FIG. 6A illustrates a non-limiting application of the embodiment described in FIG. 5. For the purposes of illustration, the embodiment will be described as applied to the context of a hotel telecommunication network context that includes a Public Party 600 (Subscriber A), SIP Enabled Device 610 (hotel front desk/main access point) and SIP Enabled Device 620 (Subscriber B) that are connected with a Conversion Device converting both SIP data messages into PSTN voice signals and PSTN voice signals into SIP data messages, which may be directed through SIP Proxy Device 655. Subscriber B 620 arrives at a hotel and decides to contact Subscriber A 600.

Accordingly, Subscriber B dials Subscriber's A telephone number and gets an answering machine. (For the purposes of this discussion, this process has been illustrated in steps 1-3 in FIG. 6A). If Subscriber B has a conventional SIP Enabled Device (as shown in FIG. 2), Subscriber B may look at the text display unit 204 and leave the SIP URI data 215 (561-55X-1234) as his contact information in a message on the Subscriber A's answering machine. However, if Subscriber B has the SIP Enabled Device 620 implementing the user interface 550A/550B as shown in FIGS. 5A and 5B, he is able to leave viable contact information, corresponding to the Display_ID parameter. For example, as shown in FIG. 6A, Subscriber B may leave data corresponding to his Room number “Room 401” and the hotel's main contact number “1-800-555-1000.” Subsequently, according to an advantageous aspect of the invention, Subscriber A 600 may use the information left on his answering machine to contact Subscriber B 620 and establish a communication session, as shown in steps 4-8, by calling the main contact number (800-555-1000) and giving Subscriber B's room number (Room 401) to the Hotel Front Desk 610. Further, depending on the implementation, Subscriber B may also see a reachable location (e.g., Room 402, West wing, 21st Floor, etc . . . ) displayed along with the DID.

According to another embodiment of the invention illustrated in FIG. 6B, the Display_ID parameter may be included as part of a communication session request. Continuing with the hotel application of FIG. 6A, in FIGS. 6B and 6C illustrate internal hotel SIP Enabled Device user Subscriber A 605 and Subscriber B 625. In FIG. 6B, Subscriber A 605 requests a communication session with Subscriber B 625. Subscriber A's SIP Enabled Application 604 may be configured to extract the Display_ID data (Room 205 West Wing 212-555-1000) from the local SIP Enabled Device 605 and include the information as part of a communication session request transmitted in steps 9 and 10 (shown in FIG. 6B) to Subscriber B 625.

Subscriber B's SIP Enabled Application 624 may be configured to parse the communication request and display the Display_ID parameters associated with Subscriber A's terminal 605. FIG. 6C illustrates an exemplary user interface 675 that displays the incoming Display_ID information 670 on text display 606. Based on the information displayed Subscriber B 625 can decide whether or not to accept the communication request and establish a communication session with Subscriber A 605, as in steps 11 and 12 in FIG. 6B. By way of example only, Subscriber B 625 may see a text display as shown in FIG. 6C, that provides a Subscriber Display_ID data 670 extracted from a communication session request message associated with the “Incoming Call,” such as a non-DID/private number and/or a DID/public number, corresponding to the call originator, and/or a name associated with the DID.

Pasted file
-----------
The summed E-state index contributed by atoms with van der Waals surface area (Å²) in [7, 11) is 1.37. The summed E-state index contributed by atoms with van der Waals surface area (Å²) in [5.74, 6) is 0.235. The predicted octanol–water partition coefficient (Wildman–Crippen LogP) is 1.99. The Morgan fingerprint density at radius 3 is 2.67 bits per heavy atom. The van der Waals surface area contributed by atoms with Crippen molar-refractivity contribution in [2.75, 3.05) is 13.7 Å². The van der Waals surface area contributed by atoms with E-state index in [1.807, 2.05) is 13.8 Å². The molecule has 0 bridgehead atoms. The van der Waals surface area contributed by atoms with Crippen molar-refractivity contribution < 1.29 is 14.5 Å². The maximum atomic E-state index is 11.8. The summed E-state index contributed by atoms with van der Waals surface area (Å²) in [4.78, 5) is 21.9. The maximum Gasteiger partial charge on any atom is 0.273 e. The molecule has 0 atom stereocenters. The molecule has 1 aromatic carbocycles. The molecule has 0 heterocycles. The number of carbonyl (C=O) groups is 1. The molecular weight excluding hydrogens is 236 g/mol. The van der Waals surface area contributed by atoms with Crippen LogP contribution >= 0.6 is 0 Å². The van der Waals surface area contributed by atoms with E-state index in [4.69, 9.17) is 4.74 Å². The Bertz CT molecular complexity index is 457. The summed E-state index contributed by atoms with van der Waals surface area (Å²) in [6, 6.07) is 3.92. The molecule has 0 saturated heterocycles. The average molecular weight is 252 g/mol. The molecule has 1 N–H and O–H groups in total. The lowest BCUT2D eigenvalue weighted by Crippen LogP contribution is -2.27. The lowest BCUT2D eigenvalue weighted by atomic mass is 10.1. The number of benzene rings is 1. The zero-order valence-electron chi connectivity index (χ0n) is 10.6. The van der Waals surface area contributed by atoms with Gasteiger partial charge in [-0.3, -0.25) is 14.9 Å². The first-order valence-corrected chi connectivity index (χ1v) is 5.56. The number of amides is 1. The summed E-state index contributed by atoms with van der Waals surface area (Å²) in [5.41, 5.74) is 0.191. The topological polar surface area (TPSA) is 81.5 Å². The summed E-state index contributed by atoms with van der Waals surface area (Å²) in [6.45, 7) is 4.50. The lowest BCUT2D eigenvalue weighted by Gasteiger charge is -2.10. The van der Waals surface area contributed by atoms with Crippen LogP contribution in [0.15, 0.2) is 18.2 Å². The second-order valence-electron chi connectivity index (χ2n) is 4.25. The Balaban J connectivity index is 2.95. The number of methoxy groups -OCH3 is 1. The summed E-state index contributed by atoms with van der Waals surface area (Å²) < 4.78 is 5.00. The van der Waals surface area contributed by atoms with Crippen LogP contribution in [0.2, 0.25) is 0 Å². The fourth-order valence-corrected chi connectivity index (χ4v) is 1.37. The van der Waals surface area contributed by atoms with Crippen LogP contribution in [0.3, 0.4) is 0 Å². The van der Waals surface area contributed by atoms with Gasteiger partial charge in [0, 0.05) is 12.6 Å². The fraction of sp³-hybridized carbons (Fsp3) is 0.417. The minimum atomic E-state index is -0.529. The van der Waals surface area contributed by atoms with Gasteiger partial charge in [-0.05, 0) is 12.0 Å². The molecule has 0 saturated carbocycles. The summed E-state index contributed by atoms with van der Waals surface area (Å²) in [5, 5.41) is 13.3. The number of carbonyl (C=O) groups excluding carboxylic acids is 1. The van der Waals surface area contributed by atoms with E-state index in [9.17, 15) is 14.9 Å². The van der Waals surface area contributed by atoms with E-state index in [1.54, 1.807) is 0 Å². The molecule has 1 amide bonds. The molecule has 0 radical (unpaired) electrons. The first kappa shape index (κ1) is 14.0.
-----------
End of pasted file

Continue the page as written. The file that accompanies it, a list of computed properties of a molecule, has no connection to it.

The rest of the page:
In an alternate embodiment of the invention, the SIP Enabled Device receiving a communication session request with Display_ID data may store incoming data in the memory of the device. Such data may be arranged according to any number of parameters. By way of example only, a Subscriber may access stored incoming Display_ID data based on whether the incoming call was answered or missed, or whether the data corresponds to a new entry or a previously recorded entry.

The many features and advantages of the present invention are apparent from the detailed specification, and thus, it is intended by the appended claims to cover all such features and advantages of the invention which fall within the true spirit and scope of the invention. Furthermore, since the embodiments described above are exemplary, numerous modifications and variations will readily occur to those skilled in the art, and the invention should not be limited to the exact construction and operation illustrated and described herein.

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Referenced by
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US20070121863 *Oct 13, 2006May 31, 2007Page2Cell, Inc.System and method for providing a public/private telephone number system
US20120140915 *Feb 9, 2012Jun 7, 2012Ipsobox, S.A. De C.V.Multi-Networking Communication System and Method
Classifications
U.S. Classification379/88.17, 379/207.12, 370/352, 379/88.11, 379/45
International ClassificationH04M1/64
Cooperative ClassificationH04L65/104, H04L65/1069, H04L65/1026, H04L65/1006, H04L65/1036, H04L65/103, H04M1/575, H04Q2213/13389, H04Q2213/13286, H04Q2213/13348, H04Q2213/13204, H04M3/42042, H04M7/006, H04L67/14
European ClassificationH04M1/57P, H04L29/06M2H2, H04L29/06M2S1, H04L29/06M2N2S4, H04L29/06M2N2M4, H04M7/00M, H04L29/08N13, H04L29/06M2N2S2, H04L29/06M2N2M2